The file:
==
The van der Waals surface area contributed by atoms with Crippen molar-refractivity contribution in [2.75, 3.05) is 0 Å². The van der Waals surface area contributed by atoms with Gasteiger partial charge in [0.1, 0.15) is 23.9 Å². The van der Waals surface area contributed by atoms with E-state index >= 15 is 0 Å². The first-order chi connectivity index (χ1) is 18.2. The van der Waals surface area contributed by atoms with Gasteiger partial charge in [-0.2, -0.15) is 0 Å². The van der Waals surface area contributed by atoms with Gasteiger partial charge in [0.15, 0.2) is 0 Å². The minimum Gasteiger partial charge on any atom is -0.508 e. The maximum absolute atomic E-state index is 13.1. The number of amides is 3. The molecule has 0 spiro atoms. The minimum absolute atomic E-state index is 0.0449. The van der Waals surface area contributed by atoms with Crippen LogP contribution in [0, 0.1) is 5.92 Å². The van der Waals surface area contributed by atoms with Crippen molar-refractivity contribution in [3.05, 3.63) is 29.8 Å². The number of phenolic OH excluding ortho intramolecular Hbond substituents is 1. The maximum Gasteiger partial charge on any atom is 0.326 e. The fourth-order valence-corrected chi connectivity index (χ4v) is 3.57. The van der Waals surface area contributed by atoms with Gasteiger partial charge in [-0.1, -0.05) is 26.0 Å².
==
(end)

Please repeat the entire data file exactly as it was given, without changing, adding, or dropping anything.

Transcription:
The van der Waals surface area contributed by atoms with Crippen molar-refractivity contribution in [2.75, 3.05) is 0 Å². The van der Waals surface area contributed by atoms with Gasteiger partial charge in [0.1, 0.15) is 23.9 Å². The van der Waals surface area contributed by atoms with E-state index >= 15 is 0 Å². The first-order chi connectivity index (χ1) is 18.2. The van der Waals surface area contributed by atoms with Gasteiger partial charge in [-0.2, -0.15) is 0 Å². The van der Waals surface area contributed by atoms with Gasteiger partial charge in [0.15, 0.2) is 0 Å². The minimum Gasteiger partial charge on any atom is -0.508 e. The maximum absolute atomic E-state index is 13.1. The number of amides is 3. The molecule has 0 spiro atoms. The minimum absolute atomic E-state index is 0.0449. The van der Waals surface area contributed by atoms with Crippen LogP contribution in [0, 0.1) is 5.92 Å². The van der Waals surface area contributed by atoms with Crippen molar-refractivity contribution in [3.05, 3.63) is 29.8 Å². The number of phenolic OH excluding ortho intramolecular Hbond substituents is 1. The maximum Gasteiger partial charge on any atom is 0.326 e. The fourth-order valence-corrected chi connectivity index (χ4v) is 3.57. The van der Waals surface area contributed by atoms with Gasteiger partial charge in [-0.1, -0.05) is 26.0 Å².